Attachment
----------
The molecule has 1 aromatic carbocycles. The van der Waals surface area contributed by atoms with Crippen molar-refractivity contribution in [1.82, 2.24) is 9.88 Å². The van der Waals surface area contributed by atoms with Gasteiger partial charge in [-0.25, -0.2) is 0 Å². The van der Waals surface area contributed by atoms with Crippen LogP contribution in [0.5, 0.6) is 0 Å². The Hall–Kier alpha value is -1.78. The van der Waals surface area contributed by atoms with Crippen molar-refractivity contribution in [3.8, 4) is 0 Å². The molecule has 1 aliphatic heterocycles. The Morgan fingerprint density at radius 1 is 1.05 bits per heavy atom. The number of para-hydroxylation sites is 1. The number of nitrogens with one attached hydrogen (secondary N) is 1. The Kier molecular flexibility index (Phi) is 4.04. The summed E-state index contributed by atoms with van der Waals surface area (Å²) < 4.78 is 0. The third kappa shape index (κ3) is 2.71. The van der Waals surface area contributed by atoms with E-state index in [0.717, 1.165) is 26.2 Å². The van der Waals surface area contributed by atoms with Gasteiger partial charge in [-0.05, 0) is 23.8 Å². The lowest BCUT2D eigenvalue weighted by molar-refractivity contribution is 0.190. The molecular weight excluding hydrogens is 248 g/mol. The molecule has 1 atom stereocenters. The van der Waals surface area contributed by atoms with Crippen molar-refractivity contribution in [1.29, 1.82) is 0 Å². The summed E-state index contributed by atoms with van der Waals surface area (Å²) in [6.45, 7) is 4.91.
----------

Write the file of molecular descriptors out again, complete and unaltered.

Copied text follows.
The molecule has 1 aromatic carbocycles. The van der Waals surface area contributed by atoms with Crippen molar-refractivity contribution in [1.82, 2.24) is 9.88 Å². The van der Waals surface area contributed by atoms with Gasteiger partial charge in [-0.25, -0.2) is 0 Å². The van der Waals surface area contributed by atoms with Crippen LogP contribution in [0.5, 0.6) is 0 Å². The Hall–Kier alpha value is -1.78. The van der Waals surface area contributed by atoms with Crippen molar-refractivity contribution in [3.8, 4) is 0 Å². The molecule has 1 aliphatic heterocycles. The Morgan fingerprint density at radius 1 is 1.05 bits per heavy atom. The number of para-hydroxylation sites is 1. The number of nitrogens with one attached hydrogen (secondary N) is 1. The Kier molecular flexibility index (Phi) is 4.04. The summed E-state index contributed by atoms with van der Waals surface area (Å²) < 4.78 is 0. The third kappa shape index (κ3) is 2.71. The van der Waals surface area contributed by atoms with E-state index in [0.717, 1.165) is 26.2 Å². The van der Waals surface area contributed by atoms with Gasteiger partial charge in [-0.05, 0) is 23.8 Å². The lowest BCUT2D eigenvalue weighted by molar-refractivity contribution is 0.190. The molecular weight excluding hydrogens is 248 g/mol. The molecule has 1 atom stereocenters. The van der Waals surface area contributed by atoms with Crippen molar-refractivity contribution in [1.29, 1.82) is 0 Å². The summed E-state index contributed by atoms with van der Waals surface area (Å²) in [6.45, 7) is 4.91.